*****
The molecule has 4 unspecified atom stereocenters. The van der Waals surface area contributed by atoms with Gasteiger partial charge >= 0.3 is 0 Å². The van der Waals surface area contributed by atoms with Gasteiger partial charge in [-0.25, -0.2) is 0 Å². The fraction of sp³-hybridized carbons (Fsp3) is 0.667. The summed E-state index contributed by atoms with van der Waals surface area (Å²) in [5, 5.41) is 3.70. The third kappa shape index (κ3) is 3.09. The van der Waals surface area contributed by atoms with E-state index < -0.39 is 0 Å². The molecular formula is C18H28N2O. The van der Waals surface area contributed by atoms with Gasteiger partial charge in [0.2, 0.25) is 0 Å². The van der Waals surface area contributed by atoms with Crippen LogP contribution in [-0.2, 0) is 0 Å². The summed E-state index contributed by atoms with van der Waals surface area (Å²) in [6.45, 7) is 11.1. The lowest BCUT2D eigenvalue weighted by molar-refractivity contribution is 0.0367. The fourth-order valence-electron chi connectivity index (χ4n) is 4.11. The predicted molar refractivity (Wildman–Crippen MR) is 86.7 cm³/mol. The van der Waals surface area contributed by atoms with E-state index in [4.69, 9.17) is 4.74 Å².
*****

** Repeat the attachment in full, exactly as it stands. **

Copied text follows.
The molecule has 4 unspecified atom stereocenters. The van der Waals surface area contributed by atoms with Gasteiger partial charge >= 0.3 is 0 Å². The van der Waals surface area contributed by atoms with Gasteiger partial charge in [-0.25, -0.2) is 0 Å². The fraction of sp³-hybridized carbons (Fsp3) is 0.667. The summed E-state index contributed by atoms with van der Waals surface area (Å²) in [5, 5.41) is 3.70. The third kappa shape index (κ3) is 3.09. The van der Waals surface area contributed by atoms with E-state index < -0.39 is 0 Å². The molecular formula is C18H28N2O. The van der Waals surface area contributed by atoms with Gasteiger partial charge in [0.2, 0.25) is 0 Å². The van der Waals surface area contributed by atoms with Crippen LogP contribution in [-0.2, 0) is 0 Å². The summed E-state index contributed by atoms with van der Waals surface area (Å²) in [6.45, 7) is 11.1. The lowest BCUT2D eigenvalue weighted by molar-refractivity contribution is 0.0367. The fourth-order valence-electron chi connectivity index (χ4n) is 4.11. The predicted molar refractivity (Wildman–Crippen MR) is 86.7 cm³/mol. The van der Waals surface area contributed by atoms with E-state index in [4.69, 9.17) is 4.74 Å².